--GSM equipment (AT&T, t-mobile, anything with a SIM card) will create audible and visual interference in electronics. That noise that sounds like telemetry in your car stereo or computer speakers? It's your GSM phone. And that annoys the shit out of me.

--GSM equipment can be unlocked and moved between carriers much, much more easily than CDMA equipment. The ability to swap out SIM cards can be very convenient for travel, etc.

There is visual voicemail on the iPhone. (I think that was originally an iPhone specific feature?)

Keep us posted on what you decide, would you? My own deliberations have been stalled for some time now. I can't get the equipment I want on the carrier I want without restrictions I don't want.
posted by snuffleupagus at 10:12 AM on October 30, 2008


I think you should look into an unlocked E-71. Extremely capable, extremely underrated phone.
posted by Macallister Vagabond at 10:16 AM on October 30, 2008


Go with a Palm Centro. It's cheap (sub $100 with contract, only $350 unlocked straight from Palm).

1. TEXT MESSAGING
Great text messenging program (and unlike the damned iphone it does MMS). Some find the Centro keys to small. While I prefer the slightly bigger keyboard on my Treo 680 (same OS basically but a generation older of hardware), I have no troubles with the Centro keyboard (I have fairly typical hands for a nearly 6 ft guy).

2. CONTACT SYNCING
Check. Windows and Mac for sure. I know people that sync under Linux and they say it works.

3. GPS OR GOOGLE MAPS
Google Maps, check. Basic GPS like abilities provided in Google Maps by triangulating off of cell towers. Other GPS apps are available, but they all suck. If you find you use a GPS in the car alot, get a real GPS (the sub $200 ones are fine).

4. INTERNETS
Check. Nowhere near as nice of an interface as the iphone, but the built in Browser works for mobile site and the Opera Browser does real browser just fine. A limitation would be that there is no real AJAX support in either. It has pretty much always worked well enough for me to purchase movie tickets while driving to a movie theatre, look up bar bets on the internet, find addresses, etc.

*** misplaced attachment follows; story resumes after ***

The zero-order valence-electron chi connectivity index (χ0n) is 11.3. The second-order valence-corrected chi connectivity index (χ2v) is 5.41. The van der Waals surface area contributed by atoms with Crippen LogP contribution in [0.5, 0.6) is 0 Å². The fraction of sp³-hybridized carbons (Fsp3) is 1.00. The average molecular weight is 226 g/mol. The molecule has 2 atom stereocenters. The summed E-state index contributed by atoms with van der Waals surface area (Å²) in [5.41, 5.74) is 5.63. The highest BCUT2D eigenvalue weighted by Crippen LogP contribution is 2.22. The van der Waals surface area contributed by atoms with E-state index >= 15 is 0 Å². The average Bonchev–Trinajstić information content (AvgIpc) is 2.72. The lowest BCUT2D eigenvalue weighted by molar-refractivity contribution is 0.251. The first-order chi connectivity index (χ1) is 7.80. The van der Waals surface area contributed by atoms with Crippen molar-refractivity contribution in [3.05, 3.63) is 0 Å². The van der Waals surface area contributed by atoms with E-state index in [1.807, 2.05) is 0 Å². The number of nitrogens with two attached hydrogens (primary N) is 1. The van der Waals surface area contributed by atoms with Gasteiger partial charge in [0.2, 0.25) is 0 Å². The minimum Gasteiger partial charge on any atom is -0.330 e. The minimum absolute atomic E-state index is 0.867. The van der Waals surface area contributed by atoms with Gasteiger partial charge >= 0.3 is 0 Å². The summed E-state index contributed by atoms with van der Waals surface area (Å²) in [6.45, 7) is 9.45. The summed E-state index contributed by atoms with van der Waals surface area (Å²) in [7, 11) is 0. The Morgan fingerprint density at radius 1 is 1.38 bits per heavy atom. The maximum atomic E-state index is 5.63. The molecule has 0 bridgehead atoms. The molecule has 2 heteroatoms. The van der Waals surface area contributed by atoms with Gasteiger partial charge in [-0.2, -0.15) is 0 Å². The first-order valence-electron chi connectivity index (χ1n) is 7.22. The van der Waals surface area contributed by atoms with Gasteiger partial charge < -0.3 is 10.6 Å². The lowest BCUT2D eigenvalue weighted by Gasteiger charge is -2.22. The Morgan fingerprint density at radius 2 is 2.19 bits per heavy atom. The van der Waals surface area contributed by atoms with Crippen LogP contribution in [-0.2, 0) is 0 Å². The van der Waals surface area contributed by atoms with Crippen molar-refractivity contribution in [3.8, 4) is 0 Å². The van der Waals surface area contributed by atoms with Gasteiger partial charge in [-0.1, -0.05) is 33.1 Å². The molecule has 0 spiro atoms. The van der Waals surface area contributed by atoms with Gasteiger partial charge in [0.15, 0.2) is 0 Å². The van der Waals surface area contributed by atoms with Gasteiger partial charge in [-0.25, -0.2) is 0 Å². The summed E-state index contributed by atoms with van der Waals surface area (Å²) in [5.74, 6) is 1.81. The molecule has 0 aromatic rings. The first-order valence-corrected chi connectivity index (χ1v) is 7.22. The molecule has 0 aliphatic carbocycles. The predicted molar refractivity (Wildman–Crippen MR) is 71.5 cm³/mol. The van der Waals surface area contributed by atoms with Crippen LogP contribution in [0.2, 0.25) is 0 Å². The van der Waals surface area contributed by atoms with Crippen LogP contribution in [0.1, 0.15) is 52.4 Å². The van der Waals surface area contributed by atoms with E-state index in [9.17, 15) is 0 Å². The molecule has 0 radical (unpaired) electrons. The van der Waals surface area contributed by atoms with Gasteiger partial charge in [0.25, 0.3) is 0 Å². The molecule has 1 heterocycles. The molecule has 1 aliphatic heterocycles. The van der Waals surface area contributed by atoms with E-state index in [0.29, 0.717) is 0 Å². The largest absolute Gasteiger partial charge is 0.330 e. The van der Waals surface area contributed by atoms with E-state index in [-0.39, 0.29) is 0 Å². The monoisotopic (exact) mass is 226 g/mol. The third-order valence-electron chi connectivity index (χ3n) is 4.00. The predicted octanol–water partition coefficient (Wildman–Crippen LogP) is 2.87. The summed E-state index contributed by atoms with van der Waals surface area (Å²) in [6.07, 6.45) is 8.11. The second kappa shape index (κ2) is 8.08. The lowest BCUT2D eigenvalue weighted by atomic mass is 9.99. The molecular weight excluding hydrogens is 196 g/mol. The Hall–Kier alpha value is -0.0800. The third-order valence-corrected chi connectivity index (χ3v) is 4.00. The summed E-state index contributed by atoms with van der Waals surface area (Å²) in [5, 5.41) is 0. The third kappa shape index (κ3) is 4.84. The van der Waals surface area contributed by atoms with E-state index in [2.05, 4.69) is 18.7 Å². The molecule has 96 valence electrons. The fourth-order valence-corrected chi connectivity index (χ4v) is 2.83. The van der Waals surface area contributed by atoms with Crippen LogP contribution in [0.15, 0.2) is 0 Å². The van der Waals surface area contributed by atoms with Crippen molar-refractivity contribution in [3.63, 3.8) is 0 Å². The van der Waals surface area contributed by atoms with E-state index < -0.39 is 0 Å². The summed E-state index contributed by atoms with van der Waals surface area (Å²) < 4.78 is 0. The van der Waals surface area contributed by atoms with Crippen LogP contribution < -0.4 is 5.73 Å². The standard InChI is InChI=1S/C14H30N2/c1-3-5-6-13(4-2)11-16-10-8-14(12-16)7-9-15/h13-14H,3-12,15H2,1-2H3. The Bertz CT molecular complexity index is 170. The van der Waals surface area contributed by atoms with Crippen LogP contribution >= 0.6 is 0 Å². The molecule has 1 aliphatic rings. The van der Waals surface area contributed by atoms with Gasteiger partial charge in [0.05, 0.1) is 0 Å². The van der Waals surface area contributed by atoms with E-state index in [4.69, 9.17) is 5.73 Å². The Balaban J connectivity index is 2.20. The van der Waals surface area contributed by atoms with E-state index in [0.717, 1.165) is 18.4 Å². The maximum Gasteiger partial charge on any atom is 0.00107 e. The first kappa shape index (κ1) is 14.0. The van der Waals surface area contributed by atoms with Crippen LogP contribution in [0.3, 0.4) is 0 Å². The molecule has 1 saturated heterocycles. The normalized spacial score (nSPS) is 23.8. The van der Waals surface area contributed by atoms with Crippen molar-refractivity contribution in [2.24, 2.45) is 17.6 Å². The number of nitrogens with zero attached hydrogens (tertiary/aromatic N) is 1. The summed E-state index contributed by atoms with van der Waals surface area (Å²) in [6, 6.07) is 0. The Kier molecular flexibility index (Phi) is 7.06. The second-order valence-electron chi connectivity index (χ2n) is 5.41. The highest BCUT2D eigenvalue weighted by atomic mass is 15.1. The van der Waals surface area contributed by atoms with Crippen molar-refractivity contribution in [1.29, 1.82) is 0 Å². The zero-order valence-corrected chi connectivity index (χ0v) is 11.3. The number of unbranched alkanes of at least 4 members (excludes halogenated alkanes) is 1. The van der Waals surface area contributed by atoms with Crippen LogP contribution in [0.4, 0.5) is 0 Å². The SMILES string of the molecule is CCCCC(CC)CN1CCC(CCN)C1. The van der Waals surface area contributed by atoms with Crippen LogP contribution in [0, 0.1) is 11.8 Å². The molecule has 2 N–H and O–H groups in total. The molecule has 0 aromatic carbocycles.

5. EMAIL
Check. Depending on your usage, the simplistic built in email client may work. Otherwise purchase ChatterMail or SnapperMail.

6. MEDIA
Check. The built in media player ain't great, nor is it pretty, but it works for listening to podcasts and such. The real limitation is the micro sdhc card capacity.

7. TO-DO LIST
Check. Syncs like the calendar and Contacts. No clue what the software interface for the tasks are on the Mac side.

8. WI-FI
I counter that this really isn't all that it is cracked up to be. You aren't really going to be watching YouTube on your Palm, and on most portable devices the processing power chewed up by the browser is what is going to slow down your browsing the most.

I am serious. It ain't sexy, but it works and is relatively cheap.


For the carrier;

T-Mobile is by far the cheapest option for my wife and I. Sure their 3g support is crap, and the coverage in rural areas can suck a little, but I can live with those things for $40/month less than AT&T.

I believe Verizon is evil on oh so many levels. Number one being the intentional breaking of phones features for their own benefit.

I do not believe in contracts, which means no Sprint and until recently that meant no Verizon (at least I think they now let you use them without a contract).

Closely related to not believing in contracts, I do not believe that subsidized phones are good for the consumer and for anything but a cheap basic phone I will not purchase a locked phone. This realistically means no CDMA carriers. Yes, this does mean I pay more for phones.

With a GSM based carrier (AT&T or Verizon), you can import sexy phones from Europe and Japan.
posted by fief at 10:16 AM on October 30, 2008